As recruits turn their focus to the first couple weeks of their high school season, the recruiting news firehose has slowed to a trickle for the moment. Thankfully, scouting of Michigan prospects is in full swing.
There are a lot of things that Roseboro does well, that's been documented, but sometimes it's difficult for casual followers to find weaknesses. When highlights are viewed they are just that - highlights. Snider insists that a lot of times what you see is what you get with Roseboro.
"I think it's really tough to identify weaknesses with him," Snider admitted. "He's pretty tough to block. I think that as a sophomore he might've taken a play off now and then, but last year he didn't really do that. He was much more aggressive and tough."
Roseboro's highlights are, well, highlights, so if he's bringing that on a snap-to-snap basis, that's great to hear.
Reports continue trickling in from last weekend's games. Josh Newkirk spoke with LB commit Darrin Kirkland Jr. after he recorded 17 tackles, four TFLs, a fumble recovery, and an interception in his team's opener to discuss the improvements in his game this year ($):
At 6-foot-2, 226-pounds, Kirkland says he worked on his strength mostly this off-season and it showed in his game on Saturday.
“I feel like my strength could be one of the key assets of my game,” Kirkland said. “Being able to shed blockers. That’s one of the biggest things I needed to conquer. As well as my quickness and my speed. Just not to be blocked by lineman, because some are very athletic. It’s helped me a lot. I have been covering sideline to sideline, and it’s really helped me in coverage as well.”
That extra work certainly appeared to pay off in week one. Kirkland also mentioned that he's struck up a friendship with five-star CA WDE Keisean Lucier-South; both will be on campus for the Penn State game.
[Hit THE JUMP for Where In The World Is Tim Sullivan, the latest on Chris Clark, several 2016 prospect updates, and more.]
This whole sequence—Hoke trying to call a timeout as Gardner barely gets the play off, Gardner scoring, Hoke shrugging—is spectacular; the ever-so-subtle smirk at the end just kills me, though. However, is this even the best GIF of the week? Hit the jump to find out my choice and vote for your favorite.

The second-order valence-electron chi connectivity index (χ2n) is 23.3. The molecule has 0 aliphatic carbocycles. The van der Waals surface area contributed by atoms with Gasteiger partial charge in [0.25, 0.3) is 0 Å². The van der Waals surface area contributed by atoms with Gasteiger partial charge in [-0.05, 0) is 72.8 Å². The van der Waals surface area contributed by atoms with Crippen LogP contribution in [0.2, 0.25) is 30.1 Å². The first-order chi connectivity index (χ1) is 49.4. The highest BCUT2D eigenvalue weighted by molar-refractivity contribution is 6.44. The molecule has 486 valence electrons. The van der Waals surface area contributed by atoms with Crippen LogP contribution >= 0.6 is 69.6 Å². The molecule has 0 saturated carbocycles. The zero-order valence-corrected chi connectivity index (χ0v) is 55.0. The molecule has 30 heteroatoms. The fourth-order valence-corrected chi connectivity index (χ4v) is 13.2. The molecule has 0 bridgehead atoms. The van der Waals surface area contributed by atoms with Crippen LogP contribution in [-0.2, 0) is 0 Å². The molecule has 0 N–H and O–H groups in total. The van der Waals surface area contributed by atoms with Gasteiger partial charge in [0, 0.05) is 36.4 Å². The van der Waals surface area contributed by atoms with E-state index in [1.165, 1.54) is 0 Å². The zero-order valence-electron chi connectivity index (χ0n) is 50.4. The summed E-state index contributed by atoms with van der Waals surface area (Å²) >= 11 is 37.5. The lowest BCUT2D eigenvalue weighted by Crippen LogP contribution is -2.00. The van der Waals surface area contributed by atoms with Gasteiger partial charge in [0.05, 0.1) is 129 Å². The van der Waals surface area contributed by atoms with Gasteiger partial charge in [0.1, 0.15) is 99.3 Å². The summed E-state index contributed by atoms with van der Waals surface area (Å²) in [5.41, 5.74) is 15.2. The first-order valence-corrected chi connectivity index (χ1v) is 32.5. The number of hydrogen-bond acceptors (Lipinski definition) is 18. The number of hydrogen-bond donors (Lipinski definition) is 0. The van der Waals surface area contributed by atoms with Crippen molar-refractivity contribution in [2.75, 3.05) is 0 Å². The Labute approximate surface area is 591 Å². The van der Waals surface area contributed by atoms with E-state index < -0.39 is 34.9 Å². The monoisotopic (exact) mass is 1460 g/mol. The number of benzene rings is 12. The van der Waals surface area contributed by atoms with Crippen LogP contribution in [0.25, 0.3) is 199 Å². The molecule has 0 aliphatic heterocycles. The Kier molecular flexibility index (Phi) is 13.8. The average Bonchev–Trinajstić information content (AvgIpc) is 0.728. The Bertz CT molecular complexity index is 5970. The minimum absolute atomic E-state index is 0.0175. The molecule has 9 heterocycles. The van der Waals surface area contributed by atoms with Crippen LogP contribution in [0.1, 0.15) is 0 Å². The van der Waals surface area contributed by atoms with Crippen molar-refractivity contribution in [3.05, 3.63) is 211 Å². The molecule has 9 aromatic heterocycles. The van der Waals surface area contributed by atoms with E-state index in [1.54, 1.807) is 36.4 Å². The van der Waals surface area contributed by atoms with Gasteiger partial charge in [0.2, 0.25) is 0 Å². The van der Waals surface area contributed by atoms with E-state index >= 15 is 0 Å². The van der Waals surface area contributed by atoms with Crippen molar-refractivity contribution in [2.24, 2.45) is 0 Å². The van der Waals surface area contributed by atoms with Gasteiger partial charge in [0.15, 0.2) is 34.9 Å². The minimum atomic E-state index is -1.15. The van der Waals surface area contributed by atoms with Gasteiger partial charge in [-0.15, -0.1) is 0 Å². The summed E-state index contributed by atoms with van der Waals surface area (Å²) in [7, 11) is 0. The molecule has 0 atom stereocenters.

The media trend of the last ten years is a demonstration of the power of hope. There are now three national networks covering recruiting, plus ESPN, plus a cottage industry of who-dat bloggers who get picked up by these national networks far faster than actual journalism majors get picked up by, you know, newspapers. (Michigan has no journalism major, which explains why you can't throw a rock at a sports editor without causing him to hire a Daily grad.) This site alone saw two guys snapped up and almost hired a third who was snapped up just a bit later. Meanwhile, newspapers continue to give us Drew Sharp and wonder why they're withering on the vine.
Here's all you need to know about recruiting sites: they can charge for content on the internet. Hope, man. Hope.
Because the next guy is always going to be The Guy. The Guy will rescue us from the purgatory of not being Alabama and deliver us unto glory. He may be a defensive back, or a running back, or a quarterback, or a defensive lineman. He is going to be Woodson or Adrian Peterson or Andrew Luck or Jadeveon Clowney—except Clowney's defense just got torched for 41 points and lost.
Jadeveon Clowney! Indisputably The Guy, and somehow still not. If Jadeveon Clowney can't be the guy, well… there's always the recruiting sites. It's college football. The next arrival is always just around the corner.
Devin Gardner turned in what I can confidently state is the worst play in the history of organized football—I have watched all of it from Pop Warner on up—and was still awesome Saturday night. Awesome. I do not mean this in the Spots-gave-me-extra-wings way. I mean this in the light-from-the-sky, tremble-at-the-power, bow-down-lest-we-all-perish kind of way. If I could use the words "yea" and "lo" genuinely, I would deploy them now. The numbers are amazing. The numbers do not do it justice.
Here's the thing about Notre Dame's defense: it's going to be just fine. Gardner ate plenty of defensive lineman Saturday, usually after delivering a perfectly-placed dart. Notre Dame blitzed him almost two-thirds of the time and got the one huge mistake and nothing else. Notre Dame defensive backs were, with rare exceptions, in position to make a play on anything other than a perfectly-placed ball. They could not make plays without committing pass interference, called or not, because Devin Gardner was spitting hot death all night long.
If you happen to rewatch that game you'll see did-that-just-happen surgical strikes even more impressive the second time around.
On third and goal from the 14, Drew Dileo screwed up his route. He ran next to Gallon, bringing a third defender into the area. Gardner fired a ball in between all three guys that hit Gallon in the hands instead of the chest because KeiVarae Russell was riding him like a horse. Earlier in the drive he'd tossed up that back-shoulder throw that he might have been attempting against Central Michigan when he got hit, and Gallon plucked it out of the air. Russell was there. He just couldn't do anything about it.